On July 5, 2023

Holding the perimeter: Part 2

 

Old war wound

Holding the perimeter on my health is a lot like holding the perimeter on my lawn. If I want to keep my lawn from being swallowed up by the surrounding forest, I need to maintain it. With the right tools. I happen to enjoy this type of physical, outdoor, labor.

Taking ownership of my holistic health, however, is not something I was taught to do as a child. I was raised to think of my health as something best left to professionals and specialists. While I do not hesitate to seek medical attention when needed, someone else, is no longer the first place I go.

Seeking advice

Our town was having its annual summer festival and announced a ‘tug of war’ competition. Joining one of the team, I sought advice from a total stranger on how to strategize for a win.

“Get in the front of the line, and plant your entire body, at a rigid, steep angle away from the opposing team,” he told me. 

Had I known how serious the opposition was about winning—I would have switched sides. My team was in it for fun. 

On the day of the festival, I went to the head of the line and planted myself at an angle in the sand. When the gun went off the other team exploded with single-minded purpose. With a mighty roar, my giggling team was yanked into the mud with a single pull. 

The top half of my body went down with them. The bottom half however, stood its ground.

No one but me heard the snap as my knee came loose from its moorings. I writhed at the bottom of the pile, trying hard not to vomit in front of the entire town.

My husband was summoned as I refused an ambulance ride. I had no health insurance and knew this injury was serious but not life threatening. I also knew that injuries are costly. 

I should have taken the ride. 

My husband was grumpy that I had gotten injured—again.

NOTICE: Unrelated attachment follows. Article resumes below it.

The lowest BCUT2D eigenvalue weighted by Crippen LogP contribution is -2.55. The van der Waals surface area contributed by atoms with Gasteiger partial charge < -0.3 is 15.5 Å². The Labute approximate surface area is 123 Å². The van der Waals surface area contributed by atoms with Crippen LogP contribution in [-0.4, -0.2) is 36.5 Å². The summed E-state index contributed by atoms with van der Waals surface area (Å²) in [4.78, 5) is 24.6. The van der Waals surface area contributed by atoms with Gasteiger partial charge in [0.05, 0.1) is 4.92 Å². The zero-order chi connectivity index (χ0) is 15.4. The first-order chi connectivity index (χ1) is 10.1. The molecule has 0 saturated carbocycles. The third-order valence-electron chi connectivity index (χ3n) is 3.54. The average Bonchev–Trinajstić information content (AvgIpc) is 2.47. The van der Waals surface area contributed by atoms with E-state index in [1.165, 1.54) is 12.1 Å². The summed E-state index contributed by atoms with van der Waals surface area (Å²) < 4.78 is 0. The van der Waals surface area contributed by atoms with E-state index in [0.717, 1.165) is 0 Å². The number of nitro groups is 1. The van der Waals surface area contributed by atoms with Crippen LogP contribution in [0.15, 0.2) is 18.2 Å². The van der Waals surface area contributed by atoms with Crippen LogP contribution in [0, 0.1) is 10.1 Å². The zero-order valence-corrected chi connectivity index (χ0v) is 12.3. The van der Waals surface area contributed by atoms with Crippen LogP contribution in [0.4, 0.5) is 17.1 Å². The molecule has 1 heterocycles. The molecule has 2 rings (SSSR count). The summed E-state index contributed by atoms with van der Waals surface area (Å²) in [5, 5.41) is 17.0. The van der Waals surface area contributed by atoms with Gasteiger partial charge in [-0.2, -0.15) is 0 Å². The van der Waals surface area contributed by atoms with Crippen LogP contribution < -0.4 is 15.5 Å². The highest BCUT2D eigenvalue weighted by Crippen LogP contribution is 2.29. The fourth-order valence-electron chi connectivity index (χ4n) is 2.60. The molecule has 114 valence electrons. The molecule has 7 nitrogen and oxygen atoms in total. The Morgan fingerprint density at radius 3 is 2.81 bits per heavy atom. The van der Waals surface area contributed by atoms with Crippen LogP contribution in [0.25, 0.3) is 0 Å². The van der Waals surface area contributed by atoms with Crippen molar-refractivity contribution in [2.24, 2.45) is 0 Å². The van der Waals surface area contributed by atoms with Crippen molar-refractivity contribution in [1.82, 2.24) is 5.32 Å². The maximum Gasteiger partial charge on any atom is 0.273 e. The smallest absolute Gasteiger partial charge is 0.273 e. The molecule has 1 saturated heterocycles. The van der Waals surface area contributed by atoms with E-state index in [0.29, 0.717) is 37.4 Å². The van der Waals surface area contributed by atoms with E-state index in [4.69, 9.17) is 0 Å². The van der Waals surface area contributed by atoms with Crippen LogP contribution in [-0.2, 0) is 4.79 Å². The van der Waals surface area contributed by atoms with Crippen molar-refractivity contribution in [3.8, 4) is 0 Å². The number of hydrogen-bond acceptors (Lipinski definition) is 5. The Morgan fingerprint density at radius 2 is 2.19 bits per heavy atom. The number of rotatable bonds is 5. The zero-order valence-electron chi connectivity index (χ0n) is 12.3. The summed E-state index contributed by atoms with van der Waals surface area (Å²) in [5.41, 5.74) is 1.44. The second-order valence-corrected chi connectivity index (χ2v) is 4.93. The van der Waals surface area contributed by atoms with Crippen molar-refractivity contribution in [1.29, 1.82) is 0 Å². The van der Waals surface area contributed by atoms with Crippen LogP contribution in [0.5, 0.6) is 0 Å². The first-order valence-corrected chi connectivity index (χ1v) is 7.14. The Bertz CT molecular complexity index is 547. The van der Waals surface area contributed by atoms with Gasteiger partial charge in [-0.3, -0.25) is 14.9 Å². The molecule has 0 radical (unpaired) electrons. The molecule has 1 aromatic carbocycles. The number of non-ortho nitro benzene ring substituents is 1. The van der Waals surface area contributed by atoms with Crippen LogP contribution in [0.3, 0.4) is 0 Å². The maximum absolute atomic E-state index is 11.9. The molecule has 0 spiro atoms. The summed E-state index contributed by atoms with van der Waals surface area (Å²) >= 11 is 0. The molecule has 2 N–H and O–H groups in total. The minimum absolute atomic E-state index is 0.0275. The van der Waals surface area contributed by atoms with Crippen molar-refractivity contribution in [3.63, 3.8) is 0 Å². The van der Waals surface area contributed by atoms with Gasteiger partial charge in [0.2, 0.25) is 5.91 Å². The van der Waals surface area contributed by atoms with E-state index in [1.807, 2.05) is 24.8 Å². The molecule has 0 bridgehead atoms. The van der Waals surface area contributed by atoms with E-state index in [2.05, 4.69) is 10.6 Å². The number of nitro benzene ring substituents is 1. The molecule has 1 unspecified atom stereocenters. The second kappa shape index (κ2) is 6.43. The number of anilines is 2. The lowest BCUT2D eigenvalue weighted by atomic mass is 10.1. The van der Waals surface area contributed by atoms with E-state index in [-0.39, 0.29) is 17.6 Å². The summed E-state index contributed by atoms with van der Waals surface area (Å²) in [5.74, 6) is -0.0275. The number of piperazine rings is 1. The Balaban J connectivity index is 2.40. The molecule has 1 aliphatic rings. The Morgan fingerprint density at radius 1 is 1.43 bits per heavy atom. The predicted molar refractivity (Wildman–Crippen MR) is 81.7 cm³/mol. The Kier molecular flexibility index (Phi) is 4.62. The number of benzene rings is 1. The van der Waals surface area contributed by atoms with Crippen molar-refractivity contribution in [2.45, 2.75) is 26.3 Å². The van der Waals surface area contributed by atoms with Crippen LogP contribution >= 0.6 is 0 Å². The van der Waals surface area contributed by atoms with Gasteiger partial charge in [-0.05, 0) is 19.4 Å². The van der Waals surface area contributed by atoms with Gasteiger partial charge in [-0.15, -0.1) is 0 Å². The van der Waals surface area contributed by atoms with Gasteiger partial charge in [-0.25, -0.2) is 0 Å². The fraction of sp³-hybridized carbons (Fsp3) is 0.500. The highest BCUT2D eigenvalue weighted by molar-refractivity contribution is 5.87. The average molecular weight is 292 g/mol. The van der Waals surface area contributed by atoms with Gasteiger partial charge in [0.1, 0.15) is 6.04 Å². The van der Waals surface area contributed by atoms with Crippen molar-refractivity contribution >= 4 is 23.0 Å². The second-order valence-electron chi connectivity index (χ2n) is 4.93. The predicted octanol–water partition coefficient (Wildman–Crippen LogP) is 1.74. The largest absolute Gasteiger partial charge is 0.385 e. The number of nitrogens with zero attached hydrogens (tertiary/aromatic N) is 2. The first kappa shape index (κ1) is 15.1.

As an active gal, I have incurred numerous sport-related injuries. Without health insurance during our young adult years, injuries created a financial hardship for us. But the lack of health insurance gave me a lifelong benefit I am forever grateful for.

The lack of health insurance led me to find alternative paths to healing myself. Faced with a problem or injury, I know now that I possess the tools to repair and maintain my own health. Sometimes I seek medical help to diagnose the situation, then I take it from there.

On that day, I needed to determine the extent of the knee injury because the upper portion of my leg would slip off the lower portion if I tried to put any weight on it. Gag! Our knees are weird and wonderful things.

I called our local orthopedic clinic and asked to meet with the most surgery conservative doctor they had. They set up an appointment for me with their most senior orthopedist. 

When we met, I told him I lacked health insurance and would like to find a non-surgical path to healing if possible. I told him I was really good at rehabbing myself. He said he understood and performed a rigorous manual exam of both knees for comparison. He said he was looking for lateral movement or ‘sloppiness’ in the injured knee.